Group Flight Information
In an effort to make the flight booking process as smooth as possible, we have partnered with STA Travel. This partnership provides our participants with discounted fares through STA’s contracts with the top airlines to help our travelers get the best possible rates. To learn more about STA as an organization, please check out their website at www.statravel.com.
STA Travel will help our families and travelers book their round trip travel between their home city and our host countries. We are excited to offer this premium service to our participants so that we can focus on what we do best – providing meaningful adventures around the world.
Open Enrollment participants are responsible for booking and paying for their own international flights. You have two options for making your flight arrangements:
1. (Preferred) Book a seat on the chaperoned international group flight.
Each Open Enrollment program has a suggested, chaperoned, group flight that will depart from a designated departure city in the United States and arrive to the destination country. Participants on these flights will have the support of our on-scene Airport Liaison as well as an accompanying Program Leader, on-flight. The Airport Liaison will help gather, coordinate and direct the arrival and departure of our participants in the airport and the Program Leader will accompany the group to and from the host country while on the flight. The vast majority of our travelers choose this option.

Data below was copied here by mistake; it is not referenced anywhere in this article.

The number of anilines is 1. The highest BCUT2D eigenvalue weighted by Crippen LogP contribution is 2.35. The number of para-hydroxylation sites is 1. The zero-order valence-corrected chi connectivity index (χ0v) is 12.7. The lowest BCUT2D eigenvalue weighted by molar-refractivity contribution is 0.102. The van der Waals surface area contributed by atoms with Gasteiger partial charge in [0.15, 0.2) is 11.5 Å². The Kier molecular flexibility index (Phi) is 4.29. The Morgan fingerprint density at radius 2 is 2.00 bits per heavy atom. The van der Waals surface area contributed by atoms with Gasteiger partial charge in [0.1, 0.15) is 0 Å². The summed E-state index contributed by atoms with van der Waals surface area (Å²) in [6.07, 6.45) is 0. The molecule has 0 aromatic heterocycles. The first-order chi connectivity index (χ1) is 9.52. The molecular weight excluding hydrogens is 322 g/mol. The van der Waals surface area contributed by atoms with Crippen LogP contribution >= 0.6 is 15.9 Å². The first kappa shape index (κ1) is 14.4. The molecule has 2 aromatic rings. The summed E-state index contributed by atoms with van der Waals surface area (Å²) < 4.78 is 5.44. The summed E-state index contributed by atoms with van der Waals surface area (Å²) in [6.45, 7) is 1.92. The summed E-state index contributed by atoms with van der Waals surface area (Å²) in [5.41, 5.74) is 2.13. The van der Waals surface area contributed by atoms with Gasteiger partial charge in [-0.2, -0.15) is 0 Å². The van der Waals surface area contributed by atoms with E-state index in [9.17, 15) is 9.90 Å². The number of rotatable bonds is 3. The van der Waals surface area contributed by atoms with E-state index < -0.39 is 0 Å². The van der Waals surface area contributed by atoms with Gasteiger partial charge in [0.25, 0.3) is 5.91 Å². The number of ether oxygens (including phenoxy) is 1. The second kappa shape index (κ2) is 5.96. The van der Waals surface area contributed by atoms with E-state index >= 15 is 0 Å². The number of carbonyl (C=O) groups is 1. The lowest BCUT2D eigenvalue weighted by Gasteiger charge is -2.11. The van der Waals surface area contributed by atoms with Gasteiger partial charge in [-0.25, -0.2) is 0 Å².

The following information is for the chaperoned group flights for this program:
DEPARTURE FROM USA
Date: June 24, 2018
Departs: Miami, Florida (MIA) at 5:40pm
Arrives: Lima, Peru (LIM) at 10:29pm
RETURN TO USA
Date: July 8, 2018
Departs: Lima, Peru (LIM) at 6:48am
Arrives: Miami, Florida (MIA) at 1:55pm
Here’s how to proceed:
Call our dedicated representative at STA Travel at 800-781-4040 to learn about your booking options.
- Tell the agent you are a Smithsonian Student Adventures participant, the full name of the program you are traveling on and your program travel dates. They will walk you through the details of your flight options.